The free or upper end of the club is preferably formed with a slight enlargement 1 to avoid any danger of the little finger accidentally slipping off the club, but this is not essential and its shape may be modified considerably where it is used.
The construction of the present invention is such that it lends itself to quantity production. Furthermore, if desired, several basic sizes can be provided to accommodate hands having basically different characteristics, i. e. for the hand with long thin fingers, the hand with medium length fingers and the more or less thick type hand with short fingers. In each instance, of course, the grip diameter and the taper would be such as to permit of the enveloping of the shaft in the manner and to accomplish the beneficial results heretofore mentioned.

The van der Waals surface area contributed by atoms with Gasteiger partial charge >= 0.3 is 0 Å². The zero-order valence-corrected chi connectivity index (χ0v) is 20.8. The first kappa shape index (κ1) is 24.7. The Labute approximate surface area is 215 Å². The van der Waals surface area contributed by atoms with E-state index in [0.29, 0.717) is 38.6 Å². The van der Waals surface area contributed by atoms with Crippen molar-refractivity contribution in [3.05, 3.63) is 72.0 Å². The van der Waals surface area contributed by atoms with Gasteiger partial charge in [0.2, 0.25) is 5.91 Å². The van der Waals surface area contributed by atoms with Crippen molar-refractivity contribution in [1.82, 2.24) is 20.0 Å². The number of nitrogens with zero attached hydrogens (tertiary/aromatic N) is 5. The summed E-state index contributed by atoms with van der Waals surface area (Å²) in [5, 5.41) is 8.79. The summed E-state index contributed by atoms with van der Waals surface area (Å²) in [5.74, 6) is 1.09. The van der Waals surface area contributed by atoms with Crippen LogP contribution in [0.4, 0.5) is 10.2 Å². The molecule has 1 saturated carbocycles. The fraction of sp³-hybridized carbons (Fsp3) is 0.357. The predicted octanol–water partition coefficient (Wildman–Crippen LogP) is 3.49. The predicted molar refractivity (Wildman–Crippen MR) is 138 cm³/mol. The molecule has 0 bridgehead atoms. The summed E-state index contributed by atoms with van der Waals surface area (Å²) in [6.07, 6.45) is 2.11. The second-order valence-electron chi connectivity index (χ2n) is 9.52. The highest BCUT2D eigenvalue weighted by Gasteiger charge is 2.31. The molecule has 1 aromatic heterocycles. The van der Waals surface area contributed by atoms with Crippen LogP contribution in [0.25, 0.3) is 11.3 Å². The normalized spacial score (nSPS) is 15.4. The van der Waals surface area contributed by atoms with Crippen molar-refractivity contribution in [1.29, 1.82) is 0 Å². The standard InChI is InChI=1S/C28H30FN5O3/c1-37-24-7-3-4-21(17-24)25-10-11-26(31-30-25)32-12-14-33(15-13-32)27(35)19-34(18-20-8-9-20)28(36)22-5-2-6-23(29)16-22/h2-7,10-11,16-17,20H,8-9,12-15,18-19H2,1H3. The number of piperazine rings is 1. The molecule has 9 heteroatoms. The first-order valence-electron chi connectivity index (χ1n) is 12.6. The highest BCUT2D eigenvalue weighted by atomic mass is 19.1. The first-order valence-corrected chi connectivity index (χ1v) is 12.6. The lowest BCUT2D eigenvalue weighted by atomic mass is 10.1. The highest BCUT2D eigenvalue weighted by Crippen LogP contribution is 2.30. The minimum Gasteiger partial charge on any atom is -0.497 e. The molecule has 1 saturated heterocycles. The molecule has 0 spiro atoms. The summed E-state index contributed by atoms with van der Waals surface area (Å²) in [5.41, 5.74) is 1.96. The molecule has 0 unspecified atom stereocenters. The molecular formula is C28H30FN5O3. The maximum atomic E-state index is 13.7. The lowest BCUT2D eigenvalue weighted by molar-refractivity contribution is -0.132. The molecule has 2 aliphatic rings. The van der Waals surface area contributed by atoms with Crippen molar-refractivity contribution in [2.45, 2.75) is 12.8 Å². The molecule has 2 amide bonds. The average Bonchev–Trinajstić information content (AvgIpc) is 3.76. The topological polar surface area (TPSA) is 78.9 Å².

However, even though but a single size be provided, some adjustment or fit to the hand may be made by a slight shifting of the left hand position of the club longitudinally of the shaft in one direction or the other. Because of the relatively non-critical character of the right hand grip, the right hand can readily accommodate itself to the placed position of the left hand.
In the specification, the terms left hand zone and right hand zone are used. This has reference to the use of the club. by the normal right handed player. Obviously, the hands would be reversed for a left handed player so that the terms should be construed accordingly.
The invention has been illustrated and described in sufficient detail so that it is believed that those skilled in the art will have no difficulty in understanding the principles involved but is should be understood that changes may be made in the details of construction without departing from the spirit of the invention as set forth in the following claims.